Tracker’s Sin was labeled an Erotic Western, and despite my misgivings that some genres simply shouldn’t be mixed, I gave it a go. What can I say, the e-book was on sale. Sadly, the combination ended up far more milk and Pepsi than peanut butter and chocolate, and I sure won’t be trying it again any time soon.
Half-Mexican, half-Native American Tracker Ochoa, one of the Hell’s Eight outlaws-turned-Texas-Rangers, is on a mission to find Ari Blake, the twin sister of his compadre’s wife. Ari was abducted in an ambush when her family had traveled west and sold to Comancheros and her sister has been looking for her ever since she was rescued. Following a solid lead, Tracker expects to find a damaged, defeated woman whom he will rescue and take home to Hell’s Eight where she can hopefully begin healing. What he doesn’t expect is to find Ari living with an elderly couple, seemingly happy, and the mother of a six month old son.
Ari can’t remember anything before the moment she woke up under the protection of a couple claiming to be her in-laws. They tell her that her husband was murdered and that she can live with them and give birth to the baby she is carrying. She can’t understand why they don’t speak much about her life with their son, and she often has “episodes” which cause her to black out. Also, she’s worried about the bad men in town who seem to be threatening her adoptive father for some reason.
Some crazy shenanigans ensue which result in Tracker “marrying” Ari Native American style, and in order to escape the oncoming hoard of Comancheros who are after Ari so that they can sell her to the man who arranged the initial ambush meant to kill everyone in her family. They must escape with baby Miguel and head to Hell’s Eight territory.
This book was simply all over the place. Let’s begin with the bizarro pacing.
In one day, as far as I can tell, Tracker plows up a field, evokes a “episode” in Ari when she first spots him, goes to town to get a drink, rescues Ari when she runs to town (carrying her baby) to find him after scary dudes on horses show up at the ranch, faces down a passel of evil men who want to assault Ari (because don’t they all want to assault her?), returns home with Ari where she proceeds to seduce him and they have very explicit sex only to be caught by her father-in-law who insists that they get married. Say what?! All of that happens in one day, yet later in the book, two whole chapters are given over to Ari and Tracker having sex. If that doesn’t show you the book’s true priorities, you’re missing something.
As a hero, Tracker is a bit of a creeper. Ari asks him to help keep her adoptive father safe. As payment, she tells him can have “anything you want”. Mind you, she says this with tears in her eyes, and Tracker is well aware of the brutal sexual assaults the woman had most likely endured when she had been held captive. Rather than take a step away, he caresses her arm and thinks to himself Take her up on her offer and how it wouldn’t be the first time he’d traded services for sex. I’m sorry, but WTF kind of hero would even think this?
Too, given Ari’s sexual abuse at the hands of her captors, there was something a bit distasteful about her brazen seduction of Tracker, a virtual stranger, less than twelve hours from having first met him. Even with her memory loss as an excuse for why she feels so much desire for him and absolutely zero inhibitions, it seemed that she should have some subconscious mechanism that would be trying to protect her from harm, both physical and emotional. I could have seen such a situation if he’d at least had a few days to earn her trust. Or at least more than two conversations.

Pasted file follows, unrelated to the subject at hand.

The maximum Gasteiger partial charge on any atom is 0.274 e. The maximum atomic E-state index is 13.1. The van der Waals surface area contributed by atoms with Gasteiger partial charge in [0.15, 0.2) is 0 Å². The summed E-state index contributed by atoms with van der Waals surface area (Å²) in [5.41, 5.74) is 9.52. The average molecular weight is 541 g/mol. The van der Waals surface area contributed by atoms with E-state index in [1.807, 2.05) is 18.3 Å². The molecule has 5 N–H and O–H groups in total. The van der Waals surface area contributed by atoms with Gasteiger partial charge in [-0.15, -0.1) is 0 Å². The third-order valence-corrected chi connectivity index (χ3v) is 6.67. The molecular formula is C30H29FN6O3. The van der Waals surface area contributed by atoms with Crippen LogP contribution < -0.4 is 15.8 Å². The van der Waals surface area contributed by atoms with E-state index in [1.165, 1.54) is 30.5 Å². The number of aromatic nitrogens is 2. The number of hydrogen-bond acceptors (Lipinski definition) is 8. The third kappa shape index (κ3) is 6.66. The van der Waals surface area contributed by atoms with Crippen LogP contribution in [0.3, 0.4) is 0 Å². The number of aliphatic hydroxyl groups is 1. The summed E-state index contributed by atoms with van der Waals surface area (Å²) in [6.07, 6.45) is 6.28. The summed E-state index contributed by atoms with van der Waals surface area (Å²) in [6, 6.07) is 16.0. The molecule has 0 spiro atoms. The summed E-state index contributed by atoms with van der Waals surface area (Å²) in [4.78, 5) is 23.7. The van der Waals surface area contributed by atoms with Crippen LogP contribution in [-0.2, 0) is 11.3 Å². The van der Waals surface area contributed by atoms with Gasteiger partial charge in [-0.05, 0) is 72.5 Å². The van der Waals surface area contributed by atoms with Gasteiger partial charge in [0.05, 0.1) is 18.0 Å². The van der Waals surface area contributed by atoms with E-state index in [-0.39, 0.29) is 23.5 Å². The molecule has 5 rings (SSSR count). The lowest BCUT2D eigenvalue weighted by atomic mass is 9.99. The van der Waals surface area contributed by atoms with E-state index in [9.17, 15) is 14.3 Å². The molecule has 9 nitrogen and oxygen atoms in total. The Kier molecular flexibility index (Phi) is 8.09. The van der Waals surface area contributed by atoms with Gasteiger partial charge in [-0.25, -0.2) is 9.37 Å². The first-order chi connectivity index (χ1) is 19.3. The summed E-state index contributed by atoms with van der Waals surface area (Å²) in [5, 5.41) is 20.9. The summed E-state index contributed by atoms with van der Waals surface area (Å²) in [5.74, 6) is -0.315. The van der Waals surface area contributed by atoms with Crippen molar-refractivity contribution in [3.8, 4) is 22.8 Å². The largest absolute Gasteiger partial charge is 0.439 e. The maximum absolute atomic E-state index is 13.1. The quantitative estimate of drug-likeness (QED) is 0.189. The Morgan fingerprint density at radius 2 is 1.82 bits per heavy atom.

I think the above problems are a result of trying to shoehorn erotica into a western, resulting in sex scenes that just seemed anachronistic to me. When Ari and Tracker engaged in extensive dirty talk…excuse me, love talk…and modern slang was used for body parts, the whole thing became comical. I felt like I was watching a soft-core porno in which the characters had dressed up in costumes.
There were several smaller stupid things. Ari recalls some factoid about the reputation of the guys of Hell’s Eight, despite the fact that she has no memory of anything prior to the last year of her life. Tracker’s twin and fellow Hell’s Eight dude, Shadow, gives a six month Miguel some bean burrito because the baby was hungry. Ari is forced to climb up a cliff wall with a baby strapped to her and men shooting guns. I could go on.
And in the end, we get the requisite conflict of Tracker thinking that as a person of mixed breeding, the blond-haired, blue-eyed Eastern Ari isn’t going to want him so he has to end things for her own good. Sigh.
One thing I did like. When Ari and Tracker are escaping, baby Miguel actually acts like a real baby probably would in such a situation. He cries and carries on, causing them concern that his presence will alert the bad guys. The whole thing is rather stupid, but at least it’s realistic.
This book is part of a series, and it’s chock full of sequel bait and past characters. I frankly didn’t care enough to be bothered by mentions of past events and so it read perfectly fine as a stand-alone for me.
If you enjoy erotica in which the characters are basically dressed up like Texas Rangers, Native Americans, and frontier women, you might like Tracker’s Sin. I…didn’t.